What is the branded experience? The most helpful definition I've found comes from the Forum Corporation. They describe the branded experience as one characterized by four basic qualities: (1) it's consistent, (2) it's intentional, (3) it's differentiated, and (4) it's valued. Notice that the first two characteristics are dependent on the service provider; the second two are discerned by the customer. The branded experience involves a sort of informal partnership between the two parties.
Accenture conducted a study to determine what separates the companies that deliver the branded experience from the rest. The study found that the best companies did two important things:
- They had a formal process for consistently delivering the branded experience
- They rigorously solicited customer feedback to determine what customers want
So how are we doing in our industry? Over the years, I've polled hundreds of firms on this topic at events where I've spoken. I've yet to find a firm that has a true client experience delivery process (other than firms I've worked with). I'm sure there are a few out there, but they are rare. Only about one in four firms I've polled have a formal process for client feedback. The company behind the Client Feedback Tool claims that only 5% of A/E firms collect client feedback regularly.
In my research of differentiation strategies for professional service firms, delivering the branded client experience is at or near the top of the list. This reflects a general trend in business, popularized by the book The Experience Economy. The most distinctive and successful brands across multiple industries generally provide great customer experiences. There's certainly evidence within our own industry that clients place a higher value on the experience that we have typically acknowledged.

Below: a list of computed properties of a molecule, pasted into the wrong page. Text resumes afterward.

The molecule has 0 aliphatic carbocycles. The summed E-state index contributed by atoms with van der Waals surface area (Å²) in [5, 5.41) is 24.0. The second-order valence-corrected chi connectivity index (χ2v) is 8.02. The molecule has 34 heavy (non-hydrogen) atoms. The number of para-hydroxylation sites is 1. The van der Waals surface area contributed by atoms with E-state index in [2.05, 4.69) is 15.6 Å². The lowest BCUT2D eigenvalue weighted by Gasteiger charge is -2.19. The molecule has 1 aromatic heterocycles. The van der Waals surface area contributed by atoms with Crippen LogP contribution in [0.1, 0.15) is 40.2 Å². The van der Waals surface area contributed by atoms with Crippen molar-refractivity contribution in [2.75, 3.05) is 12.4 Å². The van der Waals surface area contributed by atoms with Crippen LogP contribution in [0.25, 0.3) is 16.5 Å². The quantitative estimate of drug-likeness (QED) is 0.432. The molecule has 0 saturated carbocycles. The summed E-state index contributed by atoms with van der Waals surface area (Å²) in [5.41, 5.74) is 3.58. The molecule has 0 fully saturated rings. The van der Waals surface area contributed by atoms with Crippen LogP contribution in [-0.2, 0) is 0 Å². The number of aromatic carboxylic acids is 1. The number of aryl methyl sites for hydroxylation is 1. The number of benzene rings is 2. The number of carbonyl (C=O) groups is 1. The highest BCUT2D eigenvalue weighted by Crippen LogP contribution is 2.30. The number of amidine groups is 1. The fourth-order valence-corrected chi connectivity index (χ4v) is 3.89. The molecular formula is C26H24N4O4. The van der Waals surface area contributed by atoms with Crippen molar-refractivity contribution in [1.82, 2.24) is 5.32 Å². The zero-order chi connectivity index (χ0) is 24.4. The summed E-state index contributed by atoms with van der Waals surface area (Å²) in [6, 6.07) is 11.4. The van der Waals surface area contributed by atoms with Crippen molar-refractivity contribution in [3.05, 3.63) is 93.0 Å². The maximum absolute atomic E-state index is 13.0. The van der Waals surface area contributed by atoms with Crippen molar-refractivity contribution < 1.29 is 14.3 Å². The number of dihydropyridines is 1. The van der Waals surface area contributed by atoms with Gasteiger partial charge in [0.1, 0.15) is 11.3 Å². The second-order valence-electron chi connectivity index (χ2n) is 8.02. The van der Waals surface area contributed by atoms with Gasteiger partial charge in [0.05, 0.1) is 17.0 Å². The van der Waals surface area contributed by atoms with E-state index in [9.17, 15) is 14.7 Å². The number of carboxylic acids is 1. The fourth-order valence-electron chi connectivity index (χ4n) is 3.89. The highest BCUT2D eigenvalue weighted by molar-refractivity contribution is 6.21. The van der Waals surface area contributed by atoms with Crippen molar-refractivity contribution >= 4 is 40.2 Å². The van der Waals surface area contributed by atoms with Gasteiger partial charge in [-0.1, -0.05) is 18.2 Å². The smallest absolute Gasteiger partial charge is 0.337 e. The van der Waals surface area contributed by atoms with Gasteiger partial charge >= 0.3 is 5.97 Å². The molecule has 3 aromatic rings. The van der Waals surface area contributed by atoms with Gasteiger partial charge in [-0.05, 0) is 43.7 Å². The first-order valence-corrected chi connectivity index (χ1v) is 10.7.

So how is your firm doing in delivering the branded experience? The graphic below, adopted from the Forum Corporation, is a handy way to assess where you stand in the service-level progression leading to the branded experience:
Random experience. At this level, the customer experience is neither consistent or intentional. It varies from one time to another depending on which individual service provider you work with, which office or department, or what service or product you received. In other words, it's like working with many A/E firms. One project manager is very attentive, the next seemingly indifferent. One office provides great quality work products, another not so good.
Predictable experience. At this level, the experience is pretty consistent because the provider has taken steps to make it so. But it is either not significantly different from what you could get elsewhere or the difference isn't that valued by most customers, or both. I call this the Golden Arches Experience. The one thing McDonald's has going for it is that the food, service, and atmosphere are pretty consistent whichever of their 14,350 restaurants in the U.S. you visit. But that's also what's working against them!
Branded experience. When you reach this level, you're consistently delivering an experience that customers value. You don't get here simply because you've got good people working for you. It requires intentional effort. It requires a reliable experience delivery process. And it requires regularly asking clients what they really want, and how you can do better. There are many good A/E firms out there, and clients are generally satisfied. But the opportunity remains for your firm to distinguish itself because it commits to the high standard of the branded experience.
Can you really package the delivery of professional services into some kind of consistent process? That's the question I plan to answer in my next post.